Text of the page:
Monday, 24 February 2014

THE GENTLE HOOK by Francis Durbridge

Nottingham Theatre Royal until Saturday 1 March 2014

Now I love a good murder mystery and this is a brilliant murder mystery. I saw this company perform this play last year but yet again the very talented cast, who will be back again for it's 26th Classic Thriller Season in July, didn't disappoint with this very classy Durbridge classic.

Brad is celebrating his 60th birthday and is joined by his stepdaughter, Stacey, who has travelled back from Paris with a special delivery birthday present in the form of a painting from one of Brad's former art students. While Brad is out, Stacey is attacked by a Charles Venner and she murders him, which starts the chain of events which includes blackmail, more murder and deceit.

Having seen this last year, the characters seem more over the top than I last remember. Brad is more camp, the inspector more like Columbo with his flailing arms and forehead touching, and Alan Kyle, friend of Stacey and interior designer especially delighted the female section of the audience in the second half when he appeared in just a very small pair of stripey green briefs. Chris Sheridan, who played Kyle, did extremely well to not crack a smile when the boos from the females rose when he covered himself up in a dressing gown!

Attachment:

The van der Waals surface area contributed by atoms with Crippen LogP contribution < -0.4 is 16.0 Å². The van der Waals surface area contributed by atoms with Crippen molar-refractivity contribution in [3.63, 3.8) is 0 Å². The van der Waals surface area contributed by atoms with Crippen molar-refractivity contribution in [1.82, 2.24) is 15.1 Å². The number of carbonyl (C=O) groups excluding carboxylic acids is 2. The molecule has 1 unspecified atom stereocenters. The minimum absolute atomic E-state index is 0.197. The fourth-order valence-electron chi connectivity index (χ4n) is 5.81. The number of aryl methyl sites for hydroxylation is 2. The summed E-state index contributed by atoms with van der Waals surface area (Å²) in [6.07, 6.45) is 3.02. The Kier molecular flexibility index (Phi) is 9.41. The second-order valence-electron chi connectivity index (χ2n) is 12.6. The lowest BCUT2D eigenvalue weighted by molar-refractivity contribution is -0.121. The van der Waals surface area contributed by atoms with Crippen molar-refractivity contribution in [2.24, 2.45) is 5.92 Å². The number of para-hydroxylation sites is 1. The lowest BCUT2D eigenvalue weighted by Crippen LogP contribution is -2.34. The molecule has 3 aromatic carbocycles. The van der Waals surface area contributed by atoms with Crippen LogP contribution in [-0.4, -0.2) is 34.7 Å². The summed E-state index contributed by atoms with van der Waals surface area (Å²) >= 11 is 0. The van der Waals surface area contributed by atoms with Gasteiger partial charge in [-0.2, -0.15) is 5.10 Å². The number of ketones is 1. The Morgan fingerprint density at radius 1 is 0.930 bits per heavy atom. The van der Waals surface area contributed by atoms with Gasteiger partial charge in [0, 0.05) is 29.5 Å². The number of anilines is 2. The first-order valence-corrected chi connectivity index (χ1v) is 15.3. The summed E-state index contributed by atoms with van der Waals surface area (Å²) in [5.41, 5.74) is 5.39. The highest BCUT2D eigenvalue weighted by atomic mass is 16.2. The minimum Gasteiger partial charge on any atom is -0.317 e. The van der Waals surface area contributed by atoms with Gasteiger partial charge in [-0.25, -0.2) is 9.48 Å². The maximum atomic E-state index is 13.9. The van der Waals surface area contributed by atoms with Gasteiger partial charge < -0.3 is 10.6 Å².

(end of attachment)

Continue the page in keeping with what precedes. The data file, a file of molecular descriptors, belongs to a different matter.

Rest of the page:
Brad is played wonderfully camp by Adrian Lloyd-James, Chris, as Alan, always seemed as if he was a bit shifty and had some other agenda, but what? Stacey Harrison (Angie Smith) managed to keep the twists and little white lies going and there were times that you really did think she had some involvement, apart from the murder of Venner.

Phillip, soon to be ex husband of Stacey, kept the procedures on an even keel in trying to unravel the plot and Inspector Lennox (George Telfer) perfected the Columbo mannerisms. But who really reveals the real murderer, and what was the motive? Is Stacey really involved with the murdered man and why does she protest her innocence when there is so much evidence stacked against her?

And why does Ravel's "Rhapsodie Espangol" hold the main clue to Brad's suspected suicide.

A classic thriller, which will make you jump, performed by a brilliant cast and serves as a delicious aperitif for the July Classic Thriller Season to come to the Theatre Royal, later in July.

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